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Meditation or Biofeedback?

Updated on June 19, 2012

One In The Same?

Biofeedback is meditation, but meditation is not biofeedback. You can't take meditation out of biofeedback, but you can take biofeedback out of meditation.

I've trained people in relaxation utilizing biofeedback for 15 yrs. I've have found that people that know how to meditate have faster results than those that do not. I have also found that with training, anyone can learn meditation and attain positive results with biofeedback.

In order to obtain results with biofeedback the person is trained to meditate. The bodies natural reaction to peaceful visualization, through meditation, is to relax which, in turn, relieves stress and anxiety. The bonus of biofeedback while meditating is the instant feedback from the monitors. The volume is either lowered or turned off so only the therapist can see it while the patient visualizes.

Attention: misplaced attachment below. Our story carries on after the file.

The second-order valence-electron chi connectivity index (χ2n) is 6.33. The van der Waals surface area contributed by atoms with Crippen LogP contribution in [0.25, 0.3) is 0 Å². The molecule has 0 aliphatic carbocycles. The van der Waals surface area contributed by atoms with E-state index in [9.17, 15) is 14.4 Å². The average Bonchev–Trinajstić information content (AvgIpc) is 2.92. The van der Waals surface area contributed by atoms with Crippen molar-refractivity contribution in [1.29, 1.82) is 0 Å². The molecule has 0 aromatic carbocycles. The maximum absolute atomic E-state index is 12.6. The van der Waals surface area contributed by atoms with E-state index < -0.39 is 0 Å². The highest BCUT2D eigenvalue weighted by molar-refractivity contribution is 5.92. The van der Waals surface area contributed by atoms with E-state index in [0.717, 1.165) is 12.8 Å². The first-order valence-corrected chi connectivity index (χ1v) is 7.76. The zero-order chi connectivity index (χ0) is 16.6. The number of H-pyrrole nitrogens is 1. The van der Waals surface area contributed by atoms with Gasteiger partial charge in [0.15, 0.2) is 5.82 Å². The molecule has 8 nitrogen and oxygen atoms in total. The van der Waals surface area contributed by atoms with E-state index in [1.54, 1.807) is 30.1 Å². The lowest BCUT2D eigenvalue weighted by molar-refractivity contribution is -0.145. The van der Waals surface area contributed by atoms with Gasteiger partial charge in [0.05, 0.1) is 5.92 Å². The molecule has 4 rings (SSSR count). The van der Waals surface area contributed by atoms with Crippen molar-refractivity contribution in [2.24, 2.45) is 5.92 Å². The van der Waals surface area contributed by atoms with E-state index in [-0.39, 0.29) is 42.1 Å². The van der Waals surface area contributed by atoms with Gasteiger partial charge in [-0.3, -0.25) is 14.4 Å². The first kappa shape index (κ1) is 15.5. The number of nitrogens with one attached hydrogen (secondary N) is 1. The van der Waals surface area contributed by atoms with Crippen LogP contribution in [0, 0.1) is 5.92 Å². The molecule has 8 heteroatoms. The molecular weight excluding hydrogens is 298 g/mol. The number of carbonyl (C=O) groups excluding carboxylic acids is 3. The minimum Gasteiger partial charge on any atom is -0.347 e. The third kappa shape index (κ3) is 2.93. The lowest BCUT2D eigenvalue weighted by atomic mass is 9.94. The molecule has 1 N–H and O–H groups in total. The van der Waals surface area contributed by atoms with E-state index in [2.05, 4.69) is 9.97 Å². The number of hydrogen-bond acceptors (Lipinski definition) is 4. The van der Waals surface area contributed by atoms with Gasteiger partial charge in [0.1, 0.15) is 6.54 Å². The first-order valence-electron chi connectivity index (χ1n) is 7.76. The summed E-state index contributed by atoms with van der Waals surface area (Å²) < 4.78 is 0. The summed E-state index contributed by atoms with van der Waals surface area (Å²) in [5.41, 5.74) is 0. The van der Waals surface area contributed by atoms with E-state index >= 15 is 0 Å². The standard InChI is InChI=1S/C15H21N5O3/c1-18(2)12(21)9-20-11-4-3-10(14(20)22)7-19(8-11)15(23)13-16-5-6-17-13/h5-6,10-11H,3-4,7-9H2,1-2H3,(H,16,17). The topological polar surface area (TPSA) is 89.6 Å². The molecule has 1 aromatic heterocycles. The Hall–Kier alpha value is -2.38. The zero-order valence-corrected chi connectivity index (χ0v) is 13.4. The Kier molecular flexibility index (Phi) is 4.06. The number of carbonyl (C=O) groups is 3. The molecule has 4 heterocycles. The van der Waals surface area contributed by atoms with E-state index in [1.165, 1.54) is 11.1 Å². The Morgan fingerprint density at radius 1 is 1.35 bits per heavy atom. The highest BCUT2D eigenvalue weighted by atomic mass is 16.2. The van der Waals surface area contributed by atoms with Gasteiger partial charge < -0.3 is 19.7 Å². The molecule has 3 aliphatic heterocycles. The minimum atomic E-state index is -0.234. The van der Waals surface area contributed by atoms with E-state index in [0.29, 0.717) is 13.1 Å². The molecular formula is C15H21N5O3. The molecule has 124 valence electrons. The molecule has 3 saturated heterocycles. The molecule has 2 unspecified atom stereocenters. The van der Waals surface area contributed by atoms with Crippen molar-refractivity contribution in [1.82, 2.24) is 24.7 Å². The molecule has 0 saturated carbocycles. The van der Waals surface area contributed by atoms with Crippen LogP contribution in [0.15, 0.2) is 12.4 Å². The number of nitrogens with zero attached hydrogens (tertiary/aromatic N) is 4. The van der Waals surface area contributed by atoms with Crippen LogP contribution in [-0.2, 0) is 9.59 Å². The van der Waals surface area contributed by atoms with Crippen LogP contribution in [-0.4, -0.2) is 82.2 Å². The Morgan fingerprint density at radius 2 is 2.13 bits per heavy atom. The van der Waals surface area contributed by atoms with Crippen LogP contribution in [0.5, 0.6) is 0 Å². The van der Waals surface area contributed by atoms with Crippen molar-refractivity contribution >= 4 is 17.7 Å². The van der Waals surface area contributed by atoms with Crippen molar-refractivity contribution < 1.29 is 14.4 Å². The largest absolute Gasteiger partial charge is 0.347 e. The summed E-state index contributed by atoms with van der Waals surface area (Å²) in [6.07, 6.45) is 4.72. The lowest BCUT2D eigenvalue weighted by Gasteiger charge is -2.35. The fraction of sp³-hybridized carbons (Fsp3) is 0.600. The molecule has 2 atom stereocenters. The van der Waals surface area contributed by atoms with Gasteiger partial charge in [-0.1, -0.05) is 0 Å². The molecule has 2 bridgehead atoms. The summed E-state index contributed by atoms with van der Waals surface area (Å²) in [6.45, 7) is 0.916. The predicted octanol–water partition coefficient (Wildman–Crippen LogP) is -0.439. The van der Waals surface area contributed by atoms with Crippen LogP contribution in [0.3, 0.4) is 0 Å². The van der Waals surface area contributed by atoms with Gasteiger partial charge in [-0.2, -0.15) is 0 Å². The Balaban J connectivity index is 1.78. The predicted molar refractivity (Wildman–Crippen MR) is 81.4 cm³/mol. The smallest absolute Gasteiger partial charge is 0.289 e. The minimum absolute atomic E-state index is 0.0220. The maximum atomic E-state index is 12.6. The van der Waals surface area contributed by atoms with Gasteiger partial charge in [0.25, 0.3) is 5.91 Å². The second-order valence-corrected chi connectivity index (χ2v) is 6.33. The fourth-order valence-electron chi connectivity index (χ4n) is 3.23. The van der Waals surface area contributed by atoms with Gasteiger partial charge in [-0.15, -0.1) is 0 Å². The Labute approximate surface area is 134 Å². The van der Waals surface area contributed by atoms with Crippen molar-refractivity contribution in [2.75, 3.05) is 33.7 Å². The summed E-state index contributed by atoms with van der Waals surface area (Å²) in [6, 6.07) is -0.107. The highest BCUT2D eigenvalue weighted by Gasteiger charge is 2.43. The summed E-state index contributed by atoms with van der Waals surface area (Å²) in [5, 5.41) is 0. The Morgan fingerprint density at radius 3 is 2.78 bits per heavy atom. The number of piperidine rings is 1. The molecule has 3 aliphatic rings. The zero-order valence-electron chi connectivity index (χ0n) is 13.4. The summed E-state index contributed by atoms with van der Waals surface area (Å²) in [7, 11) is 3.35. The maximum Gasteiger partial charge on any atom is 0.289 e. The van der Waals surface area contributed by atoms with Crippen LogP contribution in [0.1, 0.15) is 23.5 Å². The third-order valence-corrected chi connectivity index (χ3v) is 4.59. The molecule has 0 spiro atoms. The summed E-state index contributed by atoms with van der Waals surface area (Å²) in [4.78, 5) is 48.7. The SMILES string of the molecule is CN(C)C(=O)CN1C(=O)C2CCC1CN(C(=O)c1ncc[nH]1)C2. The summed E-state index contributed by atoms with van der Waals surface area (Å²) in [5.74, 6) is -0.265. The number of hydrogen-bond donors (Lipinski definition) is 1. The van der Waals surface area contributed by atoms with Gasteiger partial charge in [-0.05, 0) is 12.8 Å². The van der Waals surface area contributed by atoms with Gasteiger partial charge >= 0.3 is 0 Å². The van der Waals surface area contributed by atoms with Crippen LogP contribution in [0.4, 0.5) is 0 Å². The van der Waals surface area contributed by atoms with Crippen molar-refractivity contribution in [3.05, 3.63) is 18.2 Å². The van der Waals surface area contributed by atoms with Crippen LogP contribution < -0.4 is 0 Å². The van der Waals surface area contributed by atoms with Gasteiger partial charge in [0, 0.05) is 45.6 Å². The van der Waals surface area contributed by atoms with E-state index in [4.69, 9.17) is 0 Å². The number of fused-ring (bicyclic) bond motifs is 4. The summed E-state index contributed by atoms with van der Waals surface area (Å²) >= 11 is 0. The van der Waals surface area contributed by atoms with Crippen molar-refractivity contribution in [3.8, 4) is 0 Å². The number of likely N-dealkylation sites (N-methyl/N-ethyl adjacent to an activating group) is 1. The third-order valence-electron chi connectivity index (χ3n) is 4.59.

On my EMG and thermal machines I will set a threshold and lower the tone so it is barely audible. With a threshold set I don't have to keep peeking at the machine or be distracted by a constant tone. The machine only makes a low sound if it goes over or below my preset threshold.

Meditation does not require biofeedback. A lot of people just want to meditate, they're not interested in how deep they are meditating or whether they reach a goal with it. They just want to meditate for the relaxation of it, period.

There are other's that have personal goals they want to meet with meditation and that is where biofeedback comes in. If your interested, or medically advised, to seek biofeedback therapy you will be honing your meditation skills to attain a result or terminate a biological behavior.